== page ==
By Squinter

EVERYBODY likes to spread things on their toast. Well, not everbody, exactly. There are people who don’t like toast but do like spreads and there are people who do like toast and don’t like spreads. Ah, dry toast. When Squinter was a boy it was exclusively for people in hospital suffering from stomach complaints or recovering from an operation, but that’s the way some people actually prefer it. Just as Squinter’s been told – without ever having witnessed it, mind – that some people eat dry Paris buns.Weird.

Squinter’s first toast spread was butter, of course, although on untoasted bread he’d treat himself to butter and sugar, while others of his age group (at a time when fancy sandwich fillers like ham and cheese were strictly luxuries) preferred to smear HP sauce. Jam and marmalade remain constant favourites when it comes to toast; peanut butter is an occasional tasty treat; he won’t touch Nutella with a bargepole, although he acknowledges its huge popularity, not least among his own brood; similarly, sandwich spreads of all flavours are a no-no, mostly because of their tacky reputation (a colleague, though, insists Marks and Sparks spreads are yum).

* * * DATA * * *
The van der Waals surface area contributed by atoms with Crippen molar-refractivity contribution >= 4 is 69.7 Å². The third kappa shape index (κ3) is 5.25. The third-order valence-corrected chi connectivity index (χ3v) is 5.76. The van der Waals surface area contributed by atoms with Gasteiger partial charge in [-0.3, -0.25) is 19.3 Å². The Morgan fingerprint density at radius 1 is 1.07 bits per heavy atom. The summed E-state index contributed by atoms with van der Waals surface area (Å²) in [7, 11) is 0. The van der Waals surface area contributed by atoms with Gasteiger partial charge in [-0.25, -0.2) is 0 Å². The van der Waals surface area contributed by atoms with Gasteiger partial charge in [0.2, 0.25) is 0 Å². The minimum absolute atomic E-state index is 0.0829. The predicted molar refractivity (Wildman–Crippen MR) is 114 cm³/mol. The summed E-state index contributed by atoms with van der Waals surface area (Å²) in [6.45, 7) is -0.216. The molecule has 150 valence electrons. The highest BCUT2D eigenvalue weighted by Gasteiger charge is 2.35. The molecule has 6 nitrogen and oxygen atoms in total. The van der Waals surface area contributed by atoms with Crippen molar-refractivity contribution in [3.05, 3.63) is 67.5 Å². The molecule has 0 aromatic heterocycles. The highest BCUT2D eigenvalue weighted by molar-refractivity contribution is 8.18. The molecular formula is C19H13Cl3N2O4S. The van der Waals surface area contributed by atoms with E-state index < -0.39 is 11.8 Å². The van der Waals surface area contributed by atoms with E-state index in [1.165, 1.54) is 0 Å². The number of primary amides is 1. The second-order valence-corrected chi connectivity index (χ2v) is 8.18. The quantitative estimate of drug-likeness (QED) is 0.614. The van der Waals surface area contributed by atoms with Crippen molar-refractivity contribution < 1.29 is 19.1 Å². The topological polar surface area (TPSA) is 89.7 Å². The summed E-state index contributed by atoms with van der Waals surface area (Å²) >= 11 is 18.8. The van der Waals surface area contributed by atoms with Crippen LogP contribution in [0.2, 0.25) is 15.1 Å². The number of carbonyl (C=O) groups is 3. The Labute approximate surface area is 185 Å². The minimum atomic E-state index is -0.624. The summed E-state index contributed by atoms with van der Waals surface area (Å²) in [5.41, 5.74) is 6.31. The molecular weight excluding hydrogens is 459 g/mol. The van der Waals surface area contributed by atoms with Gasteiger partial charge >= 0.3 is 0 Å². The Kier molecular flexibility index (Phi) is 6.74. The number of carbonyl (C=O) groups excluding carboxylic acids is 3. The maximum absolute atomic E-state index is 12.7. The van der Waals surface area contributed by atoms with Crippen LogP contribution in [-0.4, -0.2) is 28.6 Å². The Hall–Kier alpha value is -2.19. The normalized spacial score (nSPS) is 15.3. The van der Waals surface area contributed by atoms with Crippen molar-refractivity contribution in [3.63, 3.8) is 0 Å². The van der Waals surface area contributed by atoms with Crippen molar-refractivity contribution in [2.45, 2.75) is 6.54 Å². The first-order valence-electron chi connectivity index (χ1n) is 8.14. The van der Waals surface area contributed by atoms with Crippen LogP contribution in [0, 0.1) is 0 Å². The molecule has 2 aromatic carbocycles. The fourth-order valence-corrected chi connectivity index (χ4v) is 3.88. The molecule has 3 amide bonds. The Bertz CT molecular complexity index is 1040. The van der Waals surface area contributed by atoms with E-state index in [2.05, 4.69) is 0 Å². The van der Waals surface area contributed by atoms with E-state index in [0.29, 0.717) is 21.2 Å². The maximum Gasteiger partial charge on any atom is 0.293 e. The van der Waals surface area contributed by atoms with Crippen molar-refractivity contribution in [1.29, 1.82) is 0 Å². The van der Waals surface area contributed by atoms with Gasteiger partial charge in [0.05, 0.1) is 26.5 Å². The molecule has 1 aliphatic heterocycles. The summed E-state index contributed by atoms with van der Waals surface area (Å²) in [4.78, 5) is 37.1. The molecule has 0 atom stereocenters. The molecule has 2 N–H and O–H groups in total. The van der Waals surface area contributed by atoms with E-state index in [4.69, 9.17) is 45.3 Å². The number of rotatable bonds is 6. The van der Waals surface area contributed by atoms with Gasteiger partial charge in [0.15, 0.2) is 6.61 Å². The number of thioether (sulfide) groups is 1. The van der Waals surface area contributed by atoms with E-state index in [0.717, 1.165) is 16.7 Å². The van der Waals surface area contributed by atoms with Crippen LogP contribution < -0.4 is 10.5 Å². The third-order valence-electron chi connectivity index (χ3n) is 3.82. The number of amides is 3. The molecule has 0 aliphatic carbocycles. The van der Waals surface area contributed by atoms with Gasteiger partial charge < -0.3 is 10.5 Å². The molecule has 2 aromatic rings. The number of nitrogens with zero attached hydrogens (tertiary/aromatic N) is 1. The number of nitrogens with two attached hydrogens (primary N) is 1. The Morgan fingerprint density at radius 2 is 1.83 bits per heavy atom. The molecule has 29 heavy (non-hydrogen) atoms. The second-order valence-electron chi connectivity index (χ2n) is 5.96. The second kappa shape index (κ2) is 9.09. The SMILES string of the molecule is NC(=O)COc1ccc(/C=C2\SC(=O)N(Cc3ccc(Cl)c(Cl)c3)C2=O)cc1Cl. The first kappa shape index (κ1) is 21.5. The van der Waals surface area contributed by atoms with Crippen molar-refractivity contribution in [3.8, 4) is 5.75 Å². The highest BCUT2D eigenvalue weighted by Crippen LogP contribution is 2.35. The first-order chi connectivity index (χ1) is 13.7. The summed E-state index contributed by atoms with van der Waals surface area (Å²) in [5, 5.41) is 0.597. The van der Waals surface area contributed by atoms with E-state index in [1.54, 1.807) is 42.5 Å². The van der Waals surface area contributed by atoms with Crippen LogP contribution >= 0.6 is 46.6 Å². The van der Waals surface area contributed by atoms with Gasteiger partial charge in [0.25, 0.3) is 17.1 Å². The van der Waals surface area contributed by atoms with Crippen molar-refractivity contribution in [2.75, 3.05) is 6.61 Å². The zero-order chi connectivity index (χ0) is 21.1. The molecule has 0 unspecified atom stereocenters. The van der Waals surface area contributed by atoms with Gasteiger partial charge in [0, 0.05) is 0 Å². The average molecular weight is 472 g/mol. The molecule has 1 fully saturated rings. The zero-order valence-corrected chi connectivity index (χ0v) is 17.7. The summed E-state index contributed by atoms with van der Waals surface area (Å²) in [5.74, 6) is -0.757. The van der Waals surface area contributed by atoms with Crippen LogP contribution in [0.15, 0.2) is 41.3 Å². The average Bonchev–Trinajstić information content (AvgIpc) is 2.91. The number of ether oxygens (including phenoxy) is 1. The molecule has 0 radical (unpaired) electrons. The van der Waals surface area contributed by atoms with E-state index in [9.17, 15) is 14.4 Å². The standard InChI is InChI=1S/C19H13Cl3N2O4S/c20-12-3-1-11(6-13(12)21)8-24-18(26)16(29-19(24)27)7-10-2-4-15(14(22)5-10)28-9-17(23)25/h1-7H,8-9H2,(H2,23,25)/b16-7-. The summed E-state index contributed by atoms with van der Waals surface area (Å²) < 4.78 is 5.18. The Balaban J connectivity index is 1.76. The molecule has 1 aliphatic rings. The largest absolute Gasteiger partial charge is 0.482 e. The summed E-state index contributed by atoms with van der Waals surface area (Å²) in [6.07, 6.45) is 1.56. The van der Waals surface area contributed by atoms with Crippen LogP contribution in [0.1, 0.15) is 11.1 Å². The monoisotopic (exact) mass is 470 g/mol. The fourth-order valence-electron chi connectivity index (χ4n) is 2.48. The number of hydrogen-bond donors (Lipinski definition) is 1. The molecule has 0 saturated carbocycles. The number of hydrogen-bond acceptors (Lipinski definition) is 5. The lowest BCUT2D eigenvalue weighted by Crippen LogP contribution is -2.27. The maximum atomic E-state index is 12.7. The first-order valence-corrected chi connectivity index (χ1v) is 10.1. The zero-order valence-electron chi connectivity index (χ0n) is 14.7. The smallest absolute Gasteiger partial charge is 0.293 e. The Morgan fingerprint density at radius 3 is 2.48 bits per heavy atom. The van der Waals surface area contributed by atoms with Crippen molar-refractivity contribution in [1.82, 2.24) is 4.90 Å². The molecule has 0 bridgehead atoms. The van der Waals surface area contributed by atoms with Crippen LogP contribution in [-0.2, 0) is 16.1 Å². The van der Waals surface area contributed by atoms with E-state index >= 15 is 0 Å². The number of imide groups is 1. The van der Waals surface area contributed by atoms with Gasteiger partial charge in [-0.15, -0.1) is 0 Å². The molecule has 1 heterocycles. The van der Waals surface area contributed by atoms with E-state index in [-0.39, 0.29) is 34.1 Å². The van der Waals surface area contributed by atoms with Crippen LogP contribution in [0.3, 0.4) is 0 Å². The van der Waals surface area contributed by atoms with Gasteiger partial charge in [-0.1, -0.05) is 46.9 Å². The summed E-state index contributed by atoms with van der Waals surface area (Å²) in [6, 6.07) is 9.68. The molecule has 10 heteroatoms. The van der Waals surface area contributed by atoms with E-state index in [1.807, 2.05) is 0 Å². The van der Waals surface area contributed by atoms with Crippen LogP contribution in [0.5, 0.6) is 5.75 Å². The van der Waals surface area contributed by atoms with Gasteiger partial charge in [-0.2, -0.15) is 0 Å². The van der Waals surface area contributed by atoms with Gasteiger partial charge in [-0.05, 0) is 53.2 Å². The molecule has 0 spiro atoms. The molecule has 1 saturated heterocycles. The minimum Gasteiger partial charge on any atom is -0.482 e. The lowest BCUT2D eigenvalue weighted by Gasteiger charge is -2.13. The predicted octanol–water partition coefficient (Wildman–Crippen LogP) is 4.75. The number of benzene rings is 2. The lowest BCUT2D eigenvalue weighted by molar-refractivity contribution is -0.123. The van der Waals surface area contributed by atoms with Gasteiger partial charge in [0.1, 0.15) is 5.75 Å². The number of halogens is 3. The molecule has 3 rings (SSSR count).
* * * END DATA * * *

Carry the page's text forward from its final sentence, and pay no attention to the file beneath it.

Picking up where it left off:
But while we can argue all day about what’s nice on toast and what’s not, Squinter’s pretty sure that none of us ever sat with a grumbling tummy and thought, I’d couldn’t half go a hamburger spread on toast. But that’s what somebody’s come up with, as Squinter discovered during a wander around Asda the other night.

The makers recommend spreading the topping on your toast and adding a slice of cheese for a tasty and filling snack (toast and cheese not provided). Personally, Squinter wouldn’t try that stuff if he was a prisoner-of-war and it came in a Red Cross parcel. The fatal alarm bell is sounded by the illustration on the cardboard sleeve. Unsurprisingly perhaps, it’s not a picture of a round of toast with brown spread and a slice of cheese as it’s hard to imagine any image of that which would water the mouth of any human being. Rather, it’s a picture of a very tasty-looking actual hamburger; in a bun, with cheese, and lettuce, and tomato.

There’s also an American flag on there, which might suggest a bit of authentic flavour, the US of A being the birthplace of the burger and all. But in small type underneath it says ‘Produced in the EU’, which not only puts off the food purists, but also leaves a bad taste in the mouths of éirígí and the DUP.

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